In the wake of a destructive end to 2015, with floods, tornados and droughts across the country, Breckenridge is hosting an Extreme Weather Town Hall as part of the annual Glen Gerberg Weather and Climate Summit.
Wednesday’s panel discussion will be moderated by the Weather Channel’s Jim Cantore and will be open to the public at the DoubleTree Hotel on a first-come, first-served basis.
“We added this public event because we wanted locals or visitors to get exposure to the people who are coming to present to meteorologists,” Breckenridge Ski Resort public relations manager Kristen Petitt Stewart said. “It’s an opportunity to get close and ask climatologists questions.”
Some points of discussion include the reasoning behind weather extremes, prevention and ways to make communities more resilient.
“It’s about understanding how extreme weather may impact our individual lives, whether we live here or in Dallas,” Petitt Stewart said. “(Cantore) is passionate about understanding how extreme weather and climate might impact the lives of his viewers and getting that out front.”
The panel will bring weather experts from across the country, including three from Colorado. Phil Klotzbach — a research scientist at Colorado State University’s Department of Atmospheric Science who studies tropical cyclones — plans to share the history of hurricanes, what’s happened this last year and predictions for 2016.
“There’s the fact that we have a hurricane in January,” he said. “You have to be ready to change on the fly when it comes to hurricanes.”
With an El Nino winter, the Atlantic has been relatively quiet, but that might change in the future. Storms in the west Pacific, on the other hand, can carry into northern latitudes, changing weather patterns as far inland as Colorado.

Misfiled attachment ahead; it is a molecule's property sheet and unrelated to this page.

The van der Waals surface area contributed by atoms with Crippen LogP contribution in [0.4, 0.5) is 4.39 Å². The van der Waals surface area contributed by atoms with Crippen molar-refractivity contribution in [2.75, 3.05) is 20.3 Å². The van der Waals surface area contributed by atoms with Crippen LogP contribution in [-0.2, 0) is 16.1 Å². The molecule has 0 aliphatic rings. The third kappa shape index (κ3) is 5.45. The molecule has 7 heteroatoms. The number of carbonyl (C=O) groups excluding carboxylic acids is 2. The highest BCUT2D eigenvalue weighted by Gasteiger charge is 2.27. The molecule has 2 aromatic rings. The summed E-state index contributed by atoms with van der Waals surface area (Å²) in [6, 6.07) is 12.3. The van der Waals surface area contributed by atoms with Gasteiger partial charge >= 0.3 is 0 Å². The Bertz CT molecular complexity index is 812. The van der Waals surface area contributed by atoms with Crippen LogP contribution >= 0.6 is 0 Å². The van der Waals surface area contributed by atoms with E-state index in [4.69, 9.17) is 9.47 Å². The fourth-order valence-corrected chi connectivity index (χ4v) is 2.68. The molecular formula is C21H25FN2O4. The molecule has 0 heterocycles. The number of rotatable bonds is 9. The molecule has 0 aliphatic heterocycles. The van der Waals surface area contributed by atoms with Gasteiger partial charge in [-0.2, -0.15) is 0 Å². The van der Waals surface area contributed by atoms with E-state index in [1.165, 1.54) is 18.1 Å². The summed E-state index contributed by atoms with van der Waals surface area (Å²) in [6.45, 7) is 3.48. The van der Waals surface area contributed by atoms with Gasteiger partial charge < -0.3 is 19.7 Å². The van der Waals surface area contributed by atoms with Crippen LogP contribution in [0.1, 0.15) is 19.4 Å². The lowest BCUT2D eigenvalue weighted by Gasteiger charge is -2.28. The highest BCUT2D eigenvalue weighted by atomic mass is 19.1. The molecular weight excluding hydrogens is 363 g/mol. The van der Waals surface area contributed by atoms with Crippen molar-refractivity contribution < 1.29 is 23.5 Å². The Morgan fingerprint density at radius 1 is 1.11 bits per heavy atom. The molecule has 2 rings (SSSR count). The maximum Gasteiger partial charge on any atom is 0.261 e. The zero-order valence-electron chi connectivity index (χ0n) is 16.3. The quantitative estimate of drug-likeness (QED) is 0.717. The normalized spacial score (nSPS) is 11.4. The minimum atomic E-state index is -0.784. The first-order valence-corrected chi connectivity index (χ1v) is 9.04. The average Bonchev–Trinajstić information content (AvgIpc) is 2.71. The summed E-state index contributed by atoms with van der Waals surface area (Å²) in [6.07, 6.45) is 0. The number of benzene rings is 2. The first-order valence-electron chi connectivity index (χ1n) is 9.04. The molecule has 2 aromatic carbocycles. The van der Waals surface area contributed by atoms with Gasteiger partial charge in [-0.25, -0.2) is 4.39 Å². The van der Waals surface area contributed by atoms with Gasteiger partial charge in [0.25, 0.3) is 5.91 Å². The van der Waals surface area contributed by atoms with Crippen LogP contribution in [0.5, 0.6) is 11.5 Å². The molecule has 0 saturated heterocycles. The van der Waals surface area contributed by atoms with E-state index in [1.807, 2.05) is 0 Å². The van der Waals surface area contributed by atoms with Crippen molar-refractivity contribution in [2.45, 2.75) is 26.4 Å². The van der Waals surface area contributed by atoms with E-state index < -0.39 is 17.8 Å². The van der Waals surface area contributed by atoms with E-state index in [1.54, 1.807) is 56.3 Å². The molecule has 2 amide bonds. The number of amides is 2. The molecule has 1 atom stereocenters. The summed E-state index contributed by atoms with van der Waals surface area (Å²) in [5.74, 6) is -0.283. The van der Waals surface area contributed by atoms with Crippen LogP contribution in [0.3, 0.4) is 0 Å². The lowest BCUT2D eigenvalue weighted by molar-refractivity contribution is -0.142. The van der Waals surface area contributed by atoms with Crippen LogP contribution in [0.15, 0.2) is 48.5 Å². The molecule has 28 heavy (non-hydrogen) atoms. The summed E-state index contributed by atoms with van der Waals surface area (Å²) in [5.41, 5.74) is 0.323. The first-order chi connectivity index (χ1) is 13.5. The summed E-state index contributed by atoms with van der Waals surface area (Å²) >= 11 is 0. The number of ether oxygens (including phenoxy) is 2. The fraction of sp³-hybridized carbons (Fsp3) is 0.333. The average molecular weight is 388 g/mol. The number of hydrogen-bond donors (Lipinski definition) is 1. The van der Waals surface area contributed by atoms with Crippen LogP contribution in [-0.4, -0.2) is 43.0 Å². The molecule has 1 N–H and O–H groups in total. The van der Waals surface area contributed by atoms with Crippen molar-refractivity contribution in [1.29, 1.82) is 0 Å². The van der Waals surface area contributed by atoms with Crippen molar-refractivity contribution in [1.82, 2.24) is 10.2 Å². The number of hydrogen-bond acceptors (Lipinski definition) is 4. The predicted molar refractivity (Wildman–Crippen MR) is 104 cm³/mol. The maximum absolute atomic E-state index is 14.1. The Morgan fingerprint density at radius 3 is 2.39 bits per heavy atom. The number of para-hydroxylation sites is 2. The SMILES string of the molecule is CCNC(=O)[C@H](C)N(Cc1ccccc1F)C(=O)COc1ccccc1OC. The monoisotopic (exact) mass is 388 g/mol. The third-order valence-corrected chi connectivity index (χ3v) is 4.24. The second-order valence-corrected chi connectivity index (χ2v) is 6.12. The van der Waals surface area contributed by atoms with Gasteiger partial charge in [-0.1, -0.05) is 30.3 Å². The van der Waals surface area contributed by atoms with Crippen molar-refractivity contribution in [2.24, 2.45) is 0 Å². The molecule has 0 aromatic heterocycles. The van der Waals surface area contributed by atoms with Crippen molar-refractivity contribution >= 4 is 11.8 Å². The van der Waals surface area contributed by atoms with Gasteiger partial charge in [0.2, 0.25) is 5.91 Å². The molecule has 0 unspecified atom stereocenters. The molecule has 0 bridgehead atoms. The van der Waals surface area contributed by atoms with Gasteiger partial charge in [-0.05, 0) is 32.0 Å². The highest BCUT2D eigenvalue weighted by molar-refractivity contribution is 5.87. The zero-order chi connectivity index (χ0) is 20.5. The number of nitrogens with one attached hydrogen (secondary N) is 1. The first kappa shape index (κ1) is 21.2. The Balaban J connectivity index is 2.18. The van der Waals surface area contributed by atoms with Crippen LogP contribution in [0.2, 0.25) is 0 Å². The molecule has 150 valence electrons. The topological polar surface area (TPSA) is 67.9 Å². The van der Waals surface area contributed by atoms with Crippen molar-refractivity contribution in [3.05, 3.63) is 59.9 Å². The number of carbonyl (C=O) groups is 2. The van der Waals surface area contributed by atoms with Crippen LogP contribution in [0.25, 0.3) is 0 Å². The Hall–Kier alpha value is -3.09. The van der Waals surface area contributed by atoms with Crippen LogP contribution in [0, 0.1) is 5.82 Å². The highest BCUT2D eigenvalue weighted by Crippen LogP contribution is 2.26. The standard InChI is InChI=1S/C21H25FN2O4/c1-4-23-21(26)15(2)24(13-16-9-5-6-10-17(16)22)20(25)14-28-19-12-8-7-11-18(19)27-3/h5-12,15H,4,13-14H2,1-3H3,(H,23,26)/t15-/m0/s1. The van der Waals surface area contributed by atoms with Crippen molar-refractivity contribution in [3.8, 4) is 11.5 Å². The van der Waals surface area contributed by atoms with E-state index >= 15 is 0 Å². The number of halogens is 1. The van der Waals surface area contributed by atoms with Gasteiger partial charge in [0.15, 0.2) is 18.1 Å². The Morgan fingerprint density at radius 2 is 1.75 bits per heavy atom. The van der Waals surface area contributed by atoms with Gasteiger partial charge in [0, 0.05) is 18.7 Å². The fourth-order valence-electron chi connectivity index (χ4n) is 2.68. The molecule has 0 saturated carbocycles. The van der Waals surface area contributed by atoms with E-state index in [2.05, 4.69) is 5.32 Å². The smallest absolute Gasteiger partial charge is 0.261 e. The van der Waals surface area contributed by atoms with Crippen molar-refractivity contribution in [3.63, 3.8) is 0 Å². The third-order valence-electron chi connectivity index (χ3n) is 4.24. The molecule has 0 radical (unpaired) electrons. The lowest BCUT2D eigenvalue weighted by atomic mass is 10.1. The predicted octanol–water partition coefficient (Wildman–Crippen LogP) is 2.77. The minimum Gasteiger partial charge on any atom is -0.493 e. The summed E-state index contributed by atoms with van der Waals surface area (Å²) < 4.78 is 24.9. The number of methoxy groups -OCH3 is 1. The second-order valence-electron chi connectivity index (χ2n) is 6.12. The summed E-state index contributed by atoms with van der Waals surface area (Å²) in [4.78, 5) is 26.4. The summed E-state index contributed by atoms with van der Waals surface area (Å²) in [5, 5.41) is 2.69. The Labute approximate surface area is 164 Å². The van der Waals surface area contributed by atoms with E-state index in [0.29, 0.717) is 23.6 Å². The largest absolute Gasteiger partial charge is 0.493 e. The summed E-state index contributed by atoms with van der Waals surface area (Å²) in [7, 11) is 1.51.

“If you’re in the ski business, you kind of become a weather geek by default,” he laughed.
TAKING THE CONVERSATION TO SUMMIT
While the Climate Summit has been going on for 30 years, this is just Breckenridge’s fifth year hosting. Attendees spend the morning in classes with climate experts and spend the afternoon on the slopes throughout the week.
The added education can be used by broadcasters toward their American Meteorological Society certification, while the location showcases Breckenridge in the midst of the ski season.
“It helps these guys become better forecasters, and have better understanding of what’s going on in their home markets,” Petitt Stewart said. “Hosting this conference has turned me into a bigger weather geek — (there’re) a lot of us.”
Rachel Zerowin, public relations director for the Breckenridge Resort Chamber, said the town and the resort have worked together to host the weeklong summit.
“One of the things we’re so excited about is it allows the opportunity for meteorologists to do live shots,” she said. “It’s a great opportunity for us to showcase this to the community and host this great event the ski resort has brought to Breckenridge.”
While the full, weeklong summit is not open to the public, it can be watched live athttp://www.stormcenter.com/wxcsummit/. The Extreme Weather Town Hall will take place on Wednesday, Jan. 20 from 6-7 p.m. in the Columbine room at the DoubleTree by Hilton, Breckenridge.
Seating is limited, so make plans to arrive at least 30 minutes prior to the event. Free parking is available in the Beaver Run Lot.